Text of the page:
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Camp Has Started. Let’s Grade Chicago’s Roster.

| July 24th, 2018

Let’s take an objective look at this Bears roster, grading each unit on a 1-10 scale, with 1 being the worst in the NFL, 10 being the best in the NFL, and 5 being an average NFL grouping. I am going to try to avoid projecting too much for young players who have not yet proven it in the NFL, so some of these rankings might be a bit lower than expected.

Let’s get right down to it!


Quarterback: 3.5

Key players: Mitchell Trubisky, Chase Daniel

Roster depth: Tyler Bray

I have a feeling this rating will be higher by the end of the 2018 season, but right now I can’t go any higher than a 3.5 out of 10. Mitchell Trubisky got steadily better as his rookie season progressed, but he still didn’t play that great, and while people seem to love Chase Daniel as a backup, he’s only thrown 78 passes over 8 seasons in the NFL.


Running Back: 8

Key players: Jordan Howard, Tarik Cohen

Roster depth: Benny Cunningham, Michael Burton, Taquan Mizzell, Ryan Nall

Welcome to the best position group on the Bears’ roster. Jordan Howard has run for over 2400 yards the last 2 years, and Tarik Cohen is a perfect complement who can make explosive plays on limited touches. Howard’s struggles through the air are the only thing keeping this grade from being higher, but the duo should be very productive in 2018 if used correctly. The depth here is solid as well; Benny Cunningham is a good ST contributor and solid 3rd down back, and people seem to like UDFA Ryan Nall as a sleeper.

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How Inconsistent was Chicago’s 2017 Ground Game?

| July 16th, 2018

On the surface, the Bears’ running game didn’t change much from 2016 to 2017.

  • In 2016 they ran for 1,735 yards (17th in the NFL) and averaged 4.6 yards per carry (6th).
  • In 2017 that shifted to 1,788 yards (16th) and 4.2 yards per carry (11th).

The total yards slightly increased, the yards per carry slightly decreased, but the overall run game stayed average to above average.

But sometimes total numbers don’t tell the whole story, and some fans felt like Chicago’s rushing attack took a step back in 2017 due to inconsistency. For every dominant game (222 yards and 2 TD against Pittsburgh, 231 yards and a TD against Baltimore) there was an absolute clunker (6 yards against Philadelphia, 20 yards against Tampa Bay). DBB reader Butch thought that this perceived inconsistency was particularly frustrating, and he asked me to look into it.

Quantifying inconsistency is actually fairly straightforward using standard deviation, which is a measure of how much variability exists in a set of numbers. Basically, the higher a standard deviation is, the more inconsistent the numbers in that sample are. To see where the Bears ranked, I looked at their rushing yardage and yards per carry for each game in 2017 and found the standard deviation for both sets; I also did the same thing for the other 31 teams in order to give some context to the Bears’ results.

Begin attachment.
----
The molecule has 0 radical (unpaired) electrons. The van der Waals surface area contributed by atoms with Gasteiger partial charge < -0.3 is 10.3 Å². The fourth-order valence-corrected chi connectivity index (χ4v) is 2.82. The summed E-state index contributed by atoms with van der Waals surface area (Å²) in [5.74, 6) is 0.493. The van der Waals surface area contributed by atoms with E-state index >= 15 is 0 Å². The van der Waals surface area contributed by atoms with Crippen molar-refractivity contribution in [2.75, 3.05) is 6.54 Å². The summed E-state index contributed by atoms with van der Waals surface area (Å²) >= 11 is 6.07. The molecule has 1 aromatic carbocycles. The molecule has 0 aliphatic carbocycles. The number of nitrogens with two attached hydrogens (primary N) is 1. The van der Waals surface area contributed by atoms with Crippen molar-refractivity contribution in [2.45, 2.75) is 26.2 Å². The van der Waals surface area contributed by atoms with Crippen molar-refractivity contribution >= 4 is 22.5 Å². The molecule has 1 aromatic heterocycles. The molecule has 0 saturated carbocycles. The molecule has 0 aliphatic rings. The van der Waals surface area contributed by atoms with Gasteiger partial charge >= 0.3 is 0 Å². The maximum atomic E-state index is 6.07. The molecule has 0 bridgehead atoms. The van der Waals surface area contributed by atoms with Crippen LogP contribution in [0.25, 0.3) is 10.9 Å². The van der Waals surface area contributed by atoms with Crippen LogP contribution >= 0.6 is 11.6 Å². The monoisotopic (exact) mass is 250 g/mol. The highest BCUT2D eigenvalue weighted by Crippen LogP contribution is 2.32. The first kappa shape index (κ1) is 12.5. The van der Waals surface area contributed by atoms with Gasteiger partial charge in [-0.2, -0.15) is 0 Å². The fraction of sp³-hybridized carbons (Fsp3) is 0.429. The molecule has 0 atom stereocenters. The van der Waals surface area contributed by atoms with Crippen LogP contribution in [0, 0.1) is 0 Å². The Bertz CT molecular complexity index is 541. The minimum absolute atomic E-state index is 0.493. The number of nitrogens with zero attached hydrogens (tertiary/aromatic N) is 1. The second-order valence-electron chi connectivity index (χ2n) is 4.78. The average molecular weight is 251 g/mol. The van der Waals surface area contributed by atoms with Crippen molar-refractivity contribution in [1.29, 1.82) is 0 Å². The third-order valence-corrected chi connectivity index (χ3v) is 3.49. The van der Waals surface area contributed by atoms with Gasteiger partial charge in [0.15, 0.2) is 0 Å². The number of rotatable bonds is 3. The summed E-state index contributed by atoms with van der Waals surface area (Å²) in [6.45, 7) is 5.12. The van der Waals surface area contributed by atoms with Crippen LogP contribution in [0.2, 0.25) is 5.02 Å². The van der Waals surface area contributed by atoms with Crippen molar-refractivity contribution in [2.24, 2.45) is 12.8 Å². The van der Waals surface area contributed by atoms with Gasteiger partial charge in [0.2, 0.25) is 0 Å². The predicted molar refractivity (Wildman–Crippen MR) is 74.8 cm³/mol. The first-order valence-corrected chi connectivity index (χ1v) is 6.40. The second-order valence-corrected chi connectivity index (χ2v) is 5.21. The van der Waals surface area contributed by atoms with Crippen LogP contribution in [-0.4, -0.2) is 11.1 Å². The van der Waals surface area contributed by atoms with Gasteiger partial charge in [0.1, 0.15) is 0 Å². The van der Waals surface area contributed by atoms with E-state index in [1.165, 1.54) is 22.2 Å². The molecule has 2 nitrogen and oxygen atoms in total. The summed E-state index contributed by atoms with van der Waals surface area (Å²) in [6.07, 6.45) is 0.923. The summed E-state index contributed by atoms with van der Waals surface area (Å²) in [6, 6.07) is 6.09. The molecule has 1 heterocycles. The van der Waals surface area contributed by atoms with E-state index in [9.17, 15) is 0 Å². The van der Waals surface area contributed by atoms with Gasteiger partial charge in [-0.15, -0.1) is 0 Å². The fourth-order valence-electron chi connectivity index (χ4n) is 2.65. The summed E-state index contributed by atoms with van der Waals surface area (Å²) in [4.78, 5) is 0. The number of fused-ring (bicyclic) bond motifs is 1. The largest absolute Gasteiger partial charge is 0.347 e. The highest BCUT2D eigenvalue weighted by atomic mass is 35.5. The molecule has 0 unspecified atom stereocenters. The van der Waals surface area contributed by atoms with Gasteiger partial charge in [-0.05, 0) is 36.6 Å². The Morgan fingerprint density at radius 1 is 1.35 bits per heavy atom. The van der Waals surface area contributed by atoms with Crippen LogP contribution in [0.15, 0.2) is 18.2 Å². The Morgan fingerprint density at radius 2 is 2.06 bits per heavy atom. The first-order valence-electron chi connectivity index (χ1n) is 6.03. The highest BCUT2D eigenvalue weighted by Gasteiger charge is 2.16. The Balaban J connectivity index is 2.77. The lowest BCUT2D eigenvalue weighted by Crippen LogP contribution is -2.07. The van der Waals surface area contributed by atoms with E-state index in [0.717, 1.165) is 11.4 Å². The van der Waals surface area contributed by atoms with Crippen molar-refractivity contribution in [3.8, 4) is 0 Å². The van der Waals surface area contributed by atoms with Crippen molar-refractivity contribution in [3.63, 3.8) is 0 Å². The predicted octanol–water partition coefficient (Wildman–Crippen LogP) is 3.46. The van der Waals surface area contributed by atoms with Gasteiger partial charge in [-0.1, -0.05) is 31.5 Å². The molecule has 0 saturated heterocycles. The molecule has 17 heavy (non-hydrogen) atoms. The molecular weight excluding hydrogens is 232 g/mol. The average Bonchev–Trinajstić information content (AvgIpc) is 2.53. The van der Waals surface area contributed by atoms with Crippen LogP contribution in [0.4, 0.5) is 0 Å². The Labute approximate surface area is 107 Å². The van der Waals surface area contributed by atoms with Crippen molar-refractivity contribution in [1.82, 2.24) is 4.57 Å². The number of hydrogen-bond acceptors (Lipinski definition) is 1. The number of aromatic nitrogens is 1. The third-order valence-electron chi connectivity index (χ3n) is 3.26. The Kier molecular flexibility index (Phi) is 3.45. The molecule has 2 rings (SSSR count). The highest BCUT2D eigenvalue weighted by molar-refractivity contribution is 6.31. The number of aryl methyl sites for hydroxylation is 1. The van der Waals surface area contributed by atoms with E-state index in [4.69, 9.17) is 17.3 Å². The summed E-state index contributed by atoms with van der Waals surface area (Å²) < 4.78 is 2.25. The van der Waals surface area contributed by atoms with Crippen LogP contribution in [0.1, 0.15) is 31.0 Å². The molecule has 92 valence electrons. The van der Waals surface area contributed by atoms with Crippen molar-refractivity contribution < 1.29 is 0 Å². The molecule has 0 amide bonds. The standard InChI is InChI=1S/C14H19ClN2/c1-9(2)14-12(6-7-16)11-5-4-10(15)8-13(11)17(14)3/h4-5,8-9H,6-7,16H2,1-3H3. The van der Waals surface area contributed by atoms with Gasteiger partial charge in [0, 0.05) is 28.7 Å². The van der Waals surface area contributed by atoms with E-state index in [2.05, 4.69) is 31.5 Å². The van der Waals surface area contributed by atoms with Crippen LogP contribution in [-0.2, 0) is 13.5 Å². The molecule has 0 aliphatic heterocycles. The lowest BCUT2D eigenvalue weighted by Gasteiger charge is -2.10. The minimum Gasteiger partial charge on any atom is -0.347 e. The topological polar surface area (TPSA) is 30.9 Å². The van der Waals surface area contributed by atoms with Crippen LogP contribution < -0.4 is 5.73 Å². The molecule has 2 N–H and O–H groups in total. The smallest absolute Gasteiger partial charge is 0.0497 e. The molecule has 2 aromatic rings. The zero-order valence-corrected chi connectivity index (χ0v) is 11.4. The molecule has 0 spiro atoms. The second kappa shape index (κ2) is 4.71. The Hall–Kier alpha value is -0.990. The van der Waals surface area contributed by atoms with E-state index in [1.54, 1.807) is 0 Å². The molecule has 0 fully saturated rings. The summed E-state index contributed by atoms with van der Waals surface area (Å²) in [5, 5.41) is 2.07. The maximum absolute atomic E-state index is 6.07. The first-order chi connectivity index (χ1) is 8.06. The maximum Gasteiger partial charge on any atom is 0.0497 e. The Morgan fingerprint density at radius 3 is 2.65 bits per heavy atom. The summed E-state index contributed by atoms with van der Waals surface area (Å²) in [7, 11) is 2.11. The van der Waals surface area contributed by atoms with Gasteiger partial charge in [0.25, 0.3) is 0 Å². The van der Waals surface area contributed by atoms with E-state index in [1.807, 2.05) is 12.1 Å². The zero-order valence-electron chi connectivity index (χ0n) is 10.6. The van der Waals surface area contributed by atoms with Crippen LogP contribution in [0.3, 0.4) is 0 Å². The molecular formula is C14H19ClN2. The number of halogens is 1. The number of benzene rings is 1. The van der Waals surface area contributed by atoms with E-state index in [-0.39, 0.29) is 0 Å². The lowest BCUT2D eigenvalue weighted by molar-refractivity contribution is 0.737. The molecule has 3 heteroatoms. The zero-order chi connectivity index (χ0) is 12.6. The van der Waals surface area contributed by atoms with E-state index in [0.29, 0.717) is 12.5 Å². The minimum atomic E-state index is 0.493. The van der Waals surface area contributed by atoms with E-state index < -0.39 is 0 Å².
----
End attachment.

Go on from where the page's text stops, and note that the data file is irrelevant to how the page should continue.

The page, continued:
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Which Reid Offense Will Chicago Most Resemble?

| July 9th, 2018

There’s been a good deal of talk this offseason about how the Bears will model their offense after the Kansas City Chiefs, which makes sense given that new head coach Matt Nagy spent his last several years in Kansas City learning from Andy Reid.

But I think Chicago’s offense will end up looking more similar to what Philadelphia has run the last two years under Doug Pederson, another branch on the Reid coaching tree. Even though both offenses are similar, there are some subtle yet important differences that are worth looking at. So today I want to start by looking at personnel to see which one Chicago matches better, and then I’ll compare and contrast offensive styles.

Personnel

Kansas City’s offense was built around three main producers: running back Kareem Hunt, wide receiver Tyreek Hill, and tight end Travis Kelce. Those three combined for 4,069 of Kansas City’s 6,007 yards from scrimmage, meaning they were about 2/3 of the offense.

Quite frankly, the Bears just aren’t built to be that reliant on a small number of players. Outside of Jordan Howard and Allen Robinson, nobody has been a high-volume producer, and even Robinson has only hit 1,000 yards in a season once in his four years.

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If Jordan Howard Wants to Stay in Chicago, He’ll Need to Improve in Passing Game

| July 2nd, 2018

Jordan Howard has surpassed all expectations as a fifth round pick. After a series of injuries gave him an opportunity just a few games into his career, he grabbed the job and literally ran with it. 2400 yards and 15 touchdowns later, Howard is firmly entrenched as one of the best runners in the NFL.

Yet for all his excellence on the ground, there remains a nagging doubt about Howard because of his limitations in the passing game. Fans remember his dropped touchdown against Atlanta in Week 1 last year, and he has only 423 receiving yards through 2 seasons. Catching the ball is an important part of any running back’s job in the modern-day NFL, and especially in the new offense head coach Matt Nagy is mostly importing from Kansas City. So today I want to look a little bit deeper at Howard’s impact – or lack thereof – in the passing game and what that might mean for his future (I’d like to give a special thanks to DBB reader Evantonio for this idea).

Let’s start with the basics, looking at how Howard has done in the passing game. I’m going to compare him to a few different groupings of players:

  • Bell cow running backs who are focal points of the offense and rarely leave the field – Todd Gurley, Ezekiel Elliot, LeSean McCoy, Le’Veon Bell.
  • Situational running backs known for their running – Jay Ajayi, LeGarrette Blount, Carlos Hyde.
  • Kansas City running backs in the Reid offense – Kareem Hunt, Jamaal Charles.

Groups are sorted by color coding in the table below. Charles’ data is only for the years when Reid was in Kansas City (2013-16), and drop figures are courtesy of Player Profiler, which only had them for 2017.